Pop culture, entertainment & all things Fresno

Tower District says goodbye to Charlie of Tom’s Trains


Tom’s Trains owner Charlie Worstell shows off a holiday-themed train in this Bee file photo from 1998 by John Walker.

I’ve only interacted with Charlie Worstell, the owner of Tom’s Trains, a few times, but when I heard that he died earlier this month, I knew I had to do a story about him. He is what makes the Tower District so unique. He was a colorful character — a talkative, cantankerous, goofy, intellectual character.

With his passing June 8 of lung cancer, many people lost a longtime friend. Even if you didn’t know him, you may have seen him holding court and telling stories on the patio at the Revue Cafe. Or you drove past his store on Van Ness Avenue and saw the long-haired guy sitting out front in a chair, reading a book and smoking a cigarette. That was Charlie.

You can read the full story about him here.

But many of you knew him far better than me. What stories would you tell if you were writing this story? What will you remember most about him?

Responses to "Tower District says goodbye to Charlie of Tom’s Trains"

Joe Wirt says:

Charlie’s old Tom’s Trains shop on Hammond was crazy cool. And he took checks from a nutty high school kid, who’s still a train geek today.

–Joe Wirt, Sacramento (Kerman back then)

Craig Miller says:

It is still very hard to belleve that Charlie is not around. I still look for him at the Revue at morning coffee. He was a wonderful man who would often bake brownies or cookies and bring them into the Revue and share them with the whole crowd. He is sorely missed.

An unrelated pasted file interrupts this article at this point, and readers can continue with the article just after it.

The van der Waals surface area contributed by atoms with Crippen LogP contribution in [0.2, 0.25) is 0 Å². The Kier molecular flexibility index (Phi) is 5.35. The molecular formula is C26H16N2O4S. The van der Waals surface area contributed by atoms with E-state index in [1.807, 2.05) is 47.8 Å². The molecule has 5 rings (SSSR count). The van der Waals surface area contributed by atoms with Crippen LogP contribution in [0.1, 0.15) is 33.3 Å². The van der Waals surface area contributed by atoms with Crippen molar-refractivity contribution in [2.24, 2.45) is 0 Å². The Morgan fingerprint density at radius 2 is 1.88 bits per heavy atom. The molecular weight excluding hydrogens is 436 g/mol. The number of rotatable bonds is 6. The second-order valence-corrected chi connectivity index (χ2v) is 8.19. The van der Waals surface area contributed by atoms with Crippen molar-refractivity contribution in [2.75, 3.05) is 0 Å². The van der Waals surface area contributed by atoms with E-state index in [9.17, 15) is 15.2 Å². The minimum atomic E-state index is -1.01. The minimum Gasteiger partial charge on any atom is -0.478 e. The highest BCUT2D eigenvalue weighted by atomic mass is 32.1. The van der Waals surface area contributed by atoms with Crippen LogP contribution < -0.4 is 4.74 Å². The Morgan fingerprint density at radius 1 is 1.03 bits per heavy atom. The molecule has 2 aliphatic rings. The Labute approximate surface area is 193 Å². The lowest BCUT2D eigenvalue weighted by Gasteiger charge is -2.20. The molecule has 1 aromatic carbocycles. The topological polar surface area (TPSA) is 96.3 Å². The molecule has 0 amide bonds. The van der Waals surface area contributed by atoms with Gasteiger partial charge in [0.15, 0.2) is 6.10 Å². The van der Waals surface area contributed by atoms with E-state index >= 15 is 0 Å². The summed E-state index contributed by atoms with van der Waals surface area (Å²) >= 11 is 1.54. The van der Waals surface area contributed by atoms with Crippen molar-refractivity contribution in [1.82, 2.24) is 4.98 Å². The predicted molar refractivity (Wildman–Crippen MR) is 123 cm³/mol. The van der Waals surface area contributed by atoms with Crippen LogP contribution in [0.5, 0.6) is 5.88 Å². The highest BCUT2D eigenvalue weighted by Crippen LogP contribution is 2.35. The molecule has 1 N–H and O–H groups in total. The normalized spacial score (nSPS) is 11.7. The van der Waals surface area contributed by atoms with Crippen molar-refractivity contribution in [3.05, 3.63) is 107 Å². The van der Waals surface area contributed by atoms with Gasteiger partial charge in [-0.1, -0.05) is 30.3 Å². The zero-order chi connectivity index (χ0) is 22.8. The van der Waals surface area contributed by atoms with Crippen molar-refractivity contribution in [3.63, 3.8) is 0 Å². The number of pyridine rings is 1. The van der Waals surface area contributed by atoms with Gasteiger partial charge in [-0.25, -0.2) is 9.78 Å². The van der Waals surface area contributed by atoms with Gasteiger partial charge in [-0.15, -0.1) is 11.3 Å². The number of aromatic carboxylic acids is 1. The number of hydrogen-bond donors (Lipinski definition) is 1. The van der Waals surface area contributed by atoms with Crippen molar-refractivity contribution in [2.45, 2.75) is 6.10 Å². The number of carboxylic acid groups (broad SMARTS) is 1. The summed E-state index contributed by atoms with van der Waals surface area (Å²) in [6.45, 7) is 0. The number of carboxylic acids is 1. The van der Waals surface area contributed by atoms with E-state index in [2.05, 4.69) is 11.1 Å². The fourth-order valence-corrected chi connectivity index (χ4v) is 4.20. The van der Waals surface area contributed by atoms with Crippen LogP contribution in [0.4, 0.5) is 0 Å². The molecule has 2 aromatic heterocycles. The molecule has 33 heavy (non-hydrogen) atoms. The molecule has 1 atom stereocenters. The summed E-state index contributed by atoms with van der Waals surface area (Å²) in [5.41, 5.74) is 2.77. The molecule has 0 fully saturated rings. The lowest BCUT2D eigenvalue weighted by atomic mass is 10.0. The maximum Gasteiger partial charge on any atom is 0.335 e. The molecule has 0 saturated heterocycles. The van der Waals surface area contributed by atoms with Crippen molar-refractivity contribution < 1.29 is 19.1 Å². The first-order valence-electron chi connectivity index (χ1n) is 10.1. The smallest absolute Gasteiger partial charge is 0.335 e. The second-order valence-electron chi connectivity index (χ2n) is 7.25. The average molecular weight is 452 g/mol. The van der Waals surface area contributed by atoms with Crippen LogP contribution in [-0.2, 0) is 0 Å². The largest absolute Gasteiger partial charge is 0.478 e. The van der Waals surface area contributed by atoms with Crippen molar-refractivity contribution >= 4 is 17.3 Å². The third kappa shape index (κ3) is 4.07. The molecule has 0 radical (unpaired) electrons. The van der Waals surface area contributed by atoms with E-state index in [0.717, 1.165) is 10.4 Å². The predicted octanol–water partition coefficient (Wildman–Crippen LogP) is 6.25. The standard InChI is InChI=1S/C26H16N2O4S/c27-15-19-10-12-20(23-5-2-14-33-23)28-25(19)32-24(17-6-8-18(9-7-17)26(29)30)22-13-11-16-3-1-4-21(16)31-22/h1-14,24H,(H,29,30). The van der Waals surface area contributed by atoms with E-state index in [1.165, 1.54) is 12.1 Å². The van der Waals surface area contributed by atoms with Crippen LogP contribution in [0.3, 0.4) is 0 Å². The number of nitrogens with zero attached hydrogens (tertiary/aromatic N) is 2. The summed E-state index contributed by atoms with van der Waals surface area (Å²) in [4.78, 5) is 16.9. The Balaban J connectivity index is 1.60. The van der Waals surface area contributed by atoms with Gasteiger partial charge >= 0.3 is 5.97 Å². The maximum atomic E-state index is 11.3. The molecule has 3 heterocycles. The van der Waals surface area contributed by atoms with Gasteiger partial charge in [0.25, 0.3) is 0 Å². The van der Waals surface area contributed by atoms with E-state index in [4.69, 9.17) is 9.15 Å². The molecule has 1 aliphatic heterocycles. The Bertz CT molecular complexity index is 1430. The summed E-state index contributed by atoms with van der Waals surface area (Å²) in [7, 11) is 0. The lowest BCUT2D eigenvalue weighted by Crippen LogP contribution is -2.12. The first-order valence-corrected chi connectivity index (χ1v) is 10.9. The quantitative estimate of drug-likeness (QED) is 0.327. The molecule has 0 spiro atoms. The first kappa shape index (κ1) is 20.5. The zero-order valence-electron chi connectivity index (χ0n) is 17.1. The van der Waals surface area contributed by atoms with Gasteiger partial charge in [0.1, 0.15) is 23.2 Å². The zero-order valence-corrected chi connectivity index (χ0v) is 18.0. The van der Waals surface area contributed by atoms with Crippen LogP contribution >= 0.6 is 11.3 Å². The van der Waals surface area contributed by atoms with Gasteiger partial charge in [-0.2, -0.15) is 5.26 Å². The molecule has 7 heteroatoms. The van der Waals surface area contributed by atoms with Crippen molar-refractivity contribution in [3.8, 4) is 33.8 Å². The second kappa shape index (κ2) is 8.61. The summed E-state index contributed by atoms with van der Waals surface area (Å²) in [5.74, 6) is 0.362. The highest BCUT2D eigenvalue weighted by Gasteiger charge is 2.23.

marcel says:

Some saw him as irascible but I thought Charlie was one of the sweetest guys I had ever met.

When I was a regular at the Revue we often joked about starting up the Vietnam War Re-enactment Society. “We have to import mud from there… because it smells different.” he would always insist.

His brand of “full contact storytelling” was really something to behold. Animated and always at full throttle.

I will miss him

John Masier says:

I admit I only knew Charlie by reputation and only now realize he was the Tom’s Trains guy- but I did have a particularly memorable encounter with him.

I live on Van Ness a couple blocks down from his shop. A few years ago they repaved the whole street from Olive to McKinley. Temporary signs went up a few days earlier, warning that the street would be closed on such and such day and that any parked cars would be towed. On the big day, I was walking past Tom’s Trains and there was Charlie looking dumbfoundedly at the freshly paved and very empty street. Although we’d never met, he turned to me with pleading eyes and said mournfully, “Where’s my car?” Being a random stranger, there really was no reason I should have known anything about it, but I think he knew I’d have an answer for him anyway. And I did, or at least a good guess. He then said he’d left the car there for a few days and had only entered and left the shop through the back door- he never saw the signs. When I walked away, he was still staring at the empty street and trying to figure out what to do next.

Cindy...Charlie's eldest niece... says:

My Uncle Charlie was dear to me, we had a special relationship, I was the eldest, he babysat me a lot when I was a child. He was fun and adoring with me! I am so fortunate to have had him in my life…

Robert Spickard says:

Lisa and I are really going to miss Charlie. She pointed out that I’d known Charlie longer then I’d known her and we’ve been together over 40 years! I met Charlie over at the old Cafe Midi on Maroa and Shaw. Don’t remember how we actually met, but I spent many evenings at his house talking about history and science fiction. Played paintball with him on one of the most bizarre teams ever fielded, (the Royal Patagonians!) I’d walk over from my store to his and we’d swap the newest book that each of us was reading. He’d planned to attend this year’s WesterCon, (Western Regional Science Fiction Convention to you non-geeks) but death kept him from that appointment. I plan to post a sign there, “Charlie should have been here!” We’re really going to miss him.

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